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Key Ingredients: What Makes a Safety Strategy Effective
How effective is your safety strategy? Does it have the key ingredients or is it missing something important?
In 2005 my second daughter was born and, shortly afterwards, baptized. On that day, my wife’s parents were in town to celebrate the occasion. Prior to the service, my mother in-law labored intensively in the kitchen preparing a wonderful meal for later that afternoon. When the time came for us to find ourselves around the table appreciating her hard work, including her homemade chicken salad, I couldn’t help but notice a strange look on her face.
Several minutes after everything had been served, she started laughing. As we all inquired into what appeared to be an inside joke, she let us in: She had forgotten the chicken. Missing a key ingredient is easy to overlook in something as simple as chicken salad or as complex as a corporate or site-specific safety strategy.
Many companies have goals, programs, and well-defined tactics, but only the best have an effective safety strategy (see the figure: Key Ingredients of an Effective Safety Strategy). Regardless of business focus, a strategy is a framework of choices, tradeoffs, and small bets an organization makes to determine how to capture and deliver value. A real strategy defines how to win, not how to fail less. To create a comprehensive safety strategy, several key ingredients are necessary.
Success Defined. It must be clear who the customer is and what success looks like when it is achieved. This is more than results, for the challenge that follows great results is in knowing precisely how they were accomplished. It must be clear what the destination will look like; otherwise, everyone will be left to individually define what path they take and what it looks like when they arrive. What would be common (i.e., beliefs, behaviors, competencies, knowledge, experiences, language, stories) when great results are sustainable?
Who Leads and Manages Safety. One cannot delegate a core value. If the strategy includes driving safety from a perceived priority to value, it must be defined what the specific injury-prevention and culture-enhancing roles, responsibilities, and observable results are. Do the leaders lead and manage safety, or is it managed by the safety professional?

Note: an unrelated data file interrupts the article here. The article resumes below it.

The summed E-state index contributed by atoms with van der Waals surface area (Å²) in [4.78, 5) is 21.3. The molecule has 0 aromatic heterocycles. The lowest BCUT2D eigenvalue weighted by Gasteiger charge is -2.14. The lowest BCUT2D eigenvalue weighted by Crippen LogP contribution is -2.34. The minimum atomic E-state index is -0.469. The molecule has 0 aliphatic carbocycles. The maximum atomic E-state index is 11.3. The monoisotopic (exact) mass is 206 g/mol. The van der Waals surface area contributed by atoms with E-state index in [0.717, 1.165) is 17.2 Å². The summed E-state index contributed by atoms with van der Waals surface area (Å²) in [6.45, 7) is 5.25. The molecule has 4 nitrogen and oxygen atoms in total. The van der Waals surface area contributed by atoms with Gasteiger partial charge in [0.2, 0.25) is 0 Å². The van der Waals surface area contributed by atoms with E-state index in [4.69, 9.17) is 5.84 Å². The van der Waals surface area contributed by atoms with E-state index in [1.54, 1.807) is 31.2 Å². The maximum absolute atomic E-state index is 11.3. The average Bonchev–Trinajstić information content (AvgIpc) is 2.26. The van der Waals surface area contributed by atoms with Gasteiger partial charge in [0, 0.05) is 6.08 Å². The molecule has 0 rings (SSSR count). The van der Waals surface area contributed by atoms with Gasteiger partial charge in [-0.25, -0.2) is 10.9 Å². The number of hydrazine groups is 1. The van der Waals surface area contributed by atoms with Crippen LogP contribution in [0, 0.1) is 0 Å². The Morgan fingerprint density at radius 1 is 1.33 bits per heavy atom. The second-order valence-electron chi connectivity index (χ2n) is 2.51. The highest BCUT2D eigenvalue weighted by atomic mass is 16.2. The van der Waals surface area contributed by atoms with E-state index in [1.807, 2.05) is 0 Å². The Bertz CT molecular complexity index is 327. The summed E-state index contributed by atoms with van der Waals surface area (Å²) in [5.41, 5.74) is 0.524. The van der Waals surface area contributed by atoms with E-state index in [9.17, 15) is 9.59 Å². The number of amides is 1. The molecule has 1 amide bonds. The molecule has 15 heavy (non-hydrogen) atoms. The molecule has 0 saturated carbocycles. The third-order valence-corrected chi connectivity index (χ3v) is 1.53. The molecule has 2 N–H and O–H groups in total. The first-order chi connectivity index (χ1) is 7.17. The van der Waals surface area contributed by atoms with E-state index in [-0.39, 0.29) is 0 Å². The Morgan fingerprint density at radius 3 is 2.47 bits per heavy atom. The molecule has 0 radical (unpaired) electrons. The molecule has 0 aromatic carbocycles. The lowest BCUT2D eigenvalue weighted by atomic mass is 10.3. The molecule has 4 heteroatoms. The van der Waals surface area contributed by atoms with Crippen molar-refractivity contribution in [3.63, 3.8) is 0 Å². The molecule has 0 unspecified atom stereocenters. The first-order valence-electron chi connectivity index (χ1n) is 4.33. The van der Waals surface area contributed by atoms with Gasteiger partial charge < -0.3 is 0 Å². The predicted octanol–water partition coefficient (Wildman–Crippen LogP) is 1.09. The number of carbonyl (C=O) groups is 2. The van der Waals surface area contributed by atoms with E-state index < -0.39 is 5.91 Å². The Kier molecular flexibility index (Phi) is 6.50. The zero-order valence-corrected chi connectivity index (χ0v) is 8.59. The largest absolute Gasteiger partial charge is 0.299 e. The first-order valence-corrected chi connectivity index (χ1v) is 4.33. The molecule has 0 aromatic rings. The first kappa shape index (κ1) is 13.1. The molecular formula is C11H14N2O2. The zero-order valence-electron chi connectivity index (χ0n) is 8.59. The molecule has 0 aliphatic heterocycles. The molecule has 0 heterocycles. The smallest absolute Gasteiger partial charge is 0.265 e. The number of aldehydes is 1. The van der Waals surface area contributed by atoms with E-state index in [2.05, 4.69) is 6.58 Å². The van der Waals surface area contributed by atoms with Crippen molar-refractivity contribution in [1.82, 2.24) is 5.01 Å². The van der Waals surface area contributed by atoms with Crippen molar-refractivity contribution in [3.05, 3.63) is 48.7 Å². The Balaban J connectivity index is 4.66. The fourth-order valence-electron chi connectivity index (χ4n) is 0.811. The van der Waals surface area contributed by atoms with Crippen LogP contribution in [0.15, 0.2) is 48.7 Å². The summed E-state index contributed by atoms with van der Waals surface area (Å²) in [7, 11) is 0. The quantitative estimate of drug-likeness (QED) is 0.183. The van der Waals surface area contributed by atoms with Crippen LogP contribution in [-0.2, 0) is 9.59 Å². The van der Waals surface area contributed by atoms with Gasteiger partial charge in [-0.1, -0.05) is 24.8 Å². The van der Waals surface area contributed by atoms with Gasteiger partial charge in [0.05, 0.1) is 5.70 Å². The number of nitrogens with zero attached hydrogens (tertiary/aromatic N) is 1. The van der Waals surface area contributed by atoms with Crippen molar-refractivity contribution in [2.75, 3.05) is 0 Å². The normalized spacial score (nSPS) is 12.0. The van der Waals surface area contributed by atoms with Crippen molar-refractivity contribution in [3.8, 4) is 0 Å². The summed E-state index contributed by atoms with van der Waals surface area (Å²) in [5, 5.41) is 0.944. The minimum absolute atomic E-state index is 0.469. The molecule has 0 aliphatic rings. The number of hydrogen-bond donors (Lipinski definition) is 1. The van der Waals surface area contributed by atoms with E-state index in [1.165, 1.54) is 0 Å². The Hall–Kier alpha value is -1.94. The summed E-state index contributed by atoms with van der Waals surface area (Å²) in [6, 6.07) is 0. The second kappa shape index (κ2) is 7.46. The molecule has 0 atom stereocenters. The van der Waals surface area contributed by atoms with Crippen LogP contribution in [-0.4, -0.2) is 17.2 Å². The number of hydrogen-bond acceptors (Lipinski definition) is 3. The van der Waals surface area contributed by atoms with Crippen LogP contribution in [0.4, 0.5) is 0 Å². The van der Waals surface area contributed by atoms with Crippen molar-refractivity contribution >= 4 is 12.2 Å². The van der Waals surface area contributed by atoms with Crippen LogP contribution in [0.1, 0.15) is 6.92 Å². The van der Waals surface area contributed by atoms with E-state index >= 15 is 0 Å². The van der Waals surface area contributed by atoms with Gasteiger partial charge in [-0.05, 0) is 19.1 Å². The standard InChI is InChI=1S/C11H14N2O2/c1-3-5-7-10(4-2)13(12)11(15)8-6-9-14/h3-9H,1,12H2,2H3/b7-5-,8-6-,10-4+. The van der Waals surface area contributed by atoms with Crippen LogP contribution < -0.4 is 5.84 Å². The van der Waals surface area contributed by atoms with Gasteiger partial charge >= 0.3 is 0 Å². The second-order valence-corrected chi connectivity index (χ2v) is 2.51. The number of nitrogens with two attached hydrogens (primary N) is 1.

Desired Management Style. What is needed from those in leadership positions? Does drastic change need to occur rapidly, or is the goal employee ownership, involvement, and collaboration? What style of management and leadership is needed? A strategy to meet aggressive regulatory compliance is much different than one focusing on a culture of excellence. Styles will evolve but should be situational for what is needed at the moment in time.
Roadmap to Desired Destination. If people cannot see where the organization is going, what it will look like when they get there, and how to decipher where they are on the journey, expect confusion and minimal discretionary effort.
Selection/Alignment of All Safety Programs. Effective strategy requires there to be fit and alignment among the many activities, goals, and plans of the organization. Safety should never compete with production; it should add value to it and those impacted by the efforts. What programs or activities do you need to start, modify, or stop? What creates the perception of complimentary versus conflicting? Does the safety strategy support or hinder the overall business strategy?
Measurements of Progress and Value-Add. Visible progress toward a goal is a known effective motivator, so ensure your strategy provides it. Further, it must continue to answer the "what's in it for me" question that never goes away. Those impacted by the strategy should be able to name two or three wins from the strategy and how it is specifically benefiting them or their roles personally.
Marketing Plan. For discretionary effort, you must compete for attention; thus, you need a marketing plan. How will you brand your strategy? How will you position that brand? How will you capture the voice of the customer to ensure value-add, and how will you reinforce the decision to buy-in afterward?
Ongoing Communication Plan. Communication is a process, not an event; and it is known that one of the major reasons for resistance to change is people don’t understand the reason for the change. Organizations that tend to outperform others do so with highly engaged employees who feel like they are in the know regarding the company strategy and their evolving role within it.
A great strategy charts the course and explains where the organization is going, where they are currently against the plan, what it will look like when they get there, what data supported the decisions that were made, and what measurements will provide timely feedback to continue the path, course-correct, and continuously improve. As you work to develop or enhance your safety excellence strategy, make sure it includes these proven, vital ingredients.
This article originally appeared in the January 2016 issue of Occupational Health & Safety.
Shawn M. Galloway is the president of ProAct Safety and co-author of several bestselling books. As a consultant, advisor, and keynote speaker, he has helped hundreds of organizations within every major industry to improve safety strategy, culture, leadership, and engagement. He is also the host of the acclaimed weekly podcast series Safety Culture Excellence®. He can be reached at 936-273-8700 or info@ProActSafety.com.